MONDAY, April 20, 2020 (HealthDay News) – Smokers and vapers who get COVID-19 are more likely to experience complications, so this might be a good time to stop, said the Society of Thoracic Surgeons.
An initial study from China looked at 78 COVID-19 patients who were hospitalized. The researchers found those who had a history of smoking had a 14 times greater risk of requiring higher levels of care, needing a ventilator, and / or dying.
The death rate of COVID-19 in China is higher in men than women, and smoking rates are higher in men in that country might be the reason why.
“Because COVID-19 is a virus that mainly attacks the lungs, anything that harms the lungs can weaken the patient and produce a more severe effect if the person is infected. It is known that smoking produces worse outcomes in people with pneumonia or influenza, and we learned that smoking can pose a significant risk to those suffering from COVID-19, “writes chest surgeon Dr. Matthew Steliga in the patient guide from the community.
He points out that smoking thickens the mucus that lines people’s airways, making it more difficult to clean inhaled fungi, bacteria, and viruses.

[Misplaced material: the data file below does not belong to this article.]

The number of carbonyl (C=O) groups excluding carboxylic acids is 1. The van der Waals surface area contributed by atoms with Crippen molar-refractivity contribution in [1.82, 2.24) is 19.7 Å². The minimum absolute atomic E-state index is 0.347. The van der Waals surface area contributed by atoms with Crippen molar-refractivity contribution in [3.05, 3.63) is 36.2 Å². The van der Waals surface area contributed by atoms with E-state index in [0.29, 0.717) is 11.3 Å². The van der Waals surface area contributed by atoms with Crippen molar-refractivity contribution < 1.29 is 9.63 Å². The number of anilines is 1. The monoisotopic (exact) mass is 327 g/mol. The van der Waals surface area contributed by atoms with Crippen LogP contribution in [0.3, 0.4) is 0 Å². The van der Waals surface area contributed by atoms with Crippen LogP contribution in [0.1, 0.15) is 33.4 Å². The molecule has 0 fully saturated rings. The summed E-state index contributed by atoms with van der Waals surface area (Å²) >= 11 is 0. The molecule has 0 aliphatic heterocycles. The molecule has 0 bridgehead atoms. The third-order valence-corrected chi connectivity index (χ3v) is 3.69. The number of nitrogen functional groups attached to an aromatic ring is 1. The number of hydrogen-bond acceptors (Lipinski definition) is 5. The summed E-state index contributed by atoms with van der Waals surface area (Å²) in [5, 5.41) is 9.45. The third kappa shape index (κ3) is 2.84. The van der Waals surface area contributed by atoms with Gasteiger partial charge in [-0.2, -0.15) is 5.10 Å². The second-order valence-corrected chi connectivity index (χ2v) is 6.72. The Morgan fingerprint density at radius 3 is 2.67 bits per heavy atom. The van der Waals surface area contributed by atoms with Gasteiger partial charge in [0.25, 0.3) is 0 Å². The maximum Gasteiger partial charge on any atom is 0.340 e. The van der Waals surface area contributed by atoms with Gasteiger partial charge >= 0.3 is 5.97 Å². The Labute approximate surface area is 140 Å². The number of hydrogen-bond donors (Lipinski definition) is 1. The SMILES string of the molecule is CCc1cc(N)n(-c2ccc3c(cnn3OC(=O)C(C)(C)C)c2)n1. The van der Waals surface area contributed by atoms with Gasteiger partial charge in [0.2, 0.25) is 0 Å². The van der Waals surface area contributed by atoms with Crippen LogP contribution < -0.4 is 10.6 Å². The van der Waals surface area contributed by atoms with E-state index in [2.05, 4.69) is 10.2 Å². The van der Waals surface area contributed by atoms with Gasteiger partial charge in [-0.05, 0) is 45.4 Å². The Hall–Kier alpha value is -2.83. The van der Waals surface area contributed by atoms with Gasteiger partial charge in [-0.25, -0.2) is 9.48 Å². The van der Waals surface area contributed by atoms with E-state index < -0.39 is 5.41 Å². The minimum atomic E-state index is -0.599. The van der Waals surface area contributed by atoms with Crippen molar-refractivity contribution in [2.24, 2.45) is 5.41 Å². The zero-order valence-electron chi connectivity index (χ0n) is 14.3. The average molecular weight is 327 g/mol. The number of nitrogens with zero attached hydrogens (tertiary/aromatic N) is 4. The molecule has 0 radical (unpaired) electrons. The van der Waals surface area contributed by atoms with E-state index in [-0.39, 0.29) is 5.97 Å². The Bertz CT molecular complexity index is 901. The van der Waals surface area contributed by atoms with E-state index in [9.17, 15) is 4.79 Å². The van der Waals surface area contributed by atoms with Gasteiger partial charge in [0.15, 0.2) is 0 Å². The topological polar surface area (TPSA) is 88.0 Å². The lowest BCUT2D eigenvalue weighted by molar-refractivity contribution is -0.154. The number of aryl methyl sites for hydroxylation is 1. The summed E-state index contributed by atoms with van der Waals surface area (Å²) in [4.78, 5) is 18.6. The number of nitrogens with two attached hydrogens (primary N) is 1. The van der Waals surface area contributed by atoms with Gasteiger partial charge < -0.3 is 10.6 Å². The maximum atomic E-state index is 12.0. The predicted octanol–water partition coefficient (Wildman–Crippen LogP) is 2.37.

“This leads to more particles and infectious agents trapped in the lungs and more difficulty in cleaning this material,” wrote Steliga, who practices at the University of Arkansas for Medical Sciences. “Those who smoke have a greater chance of getting a respiratory infection, and when someone is infected, it is more difficult to recover from it. Even the occasional cigarette or cigarette smoke is associated with an increased risk of acute respiratory syndrome.”
And, he warned, electronic cigarettes are no safer than traditional cigarettes.
They can suppress immune function, and some research shows that vaping damages mucus clearance and the body’s ability to fight infections, Steliga said.
“We do not have clear long-term data on the use of e-cigarettes and COVID-19, but it was agreed that the best way to avoid complications from COVID-19 is to keep your lungs as clean and natural as possible,” he said in a public news release.
The World Health Organization has more information smoking and COVID-19.
SOURCE: Society of Thoracic Surgeons, news release, 14 April 2020
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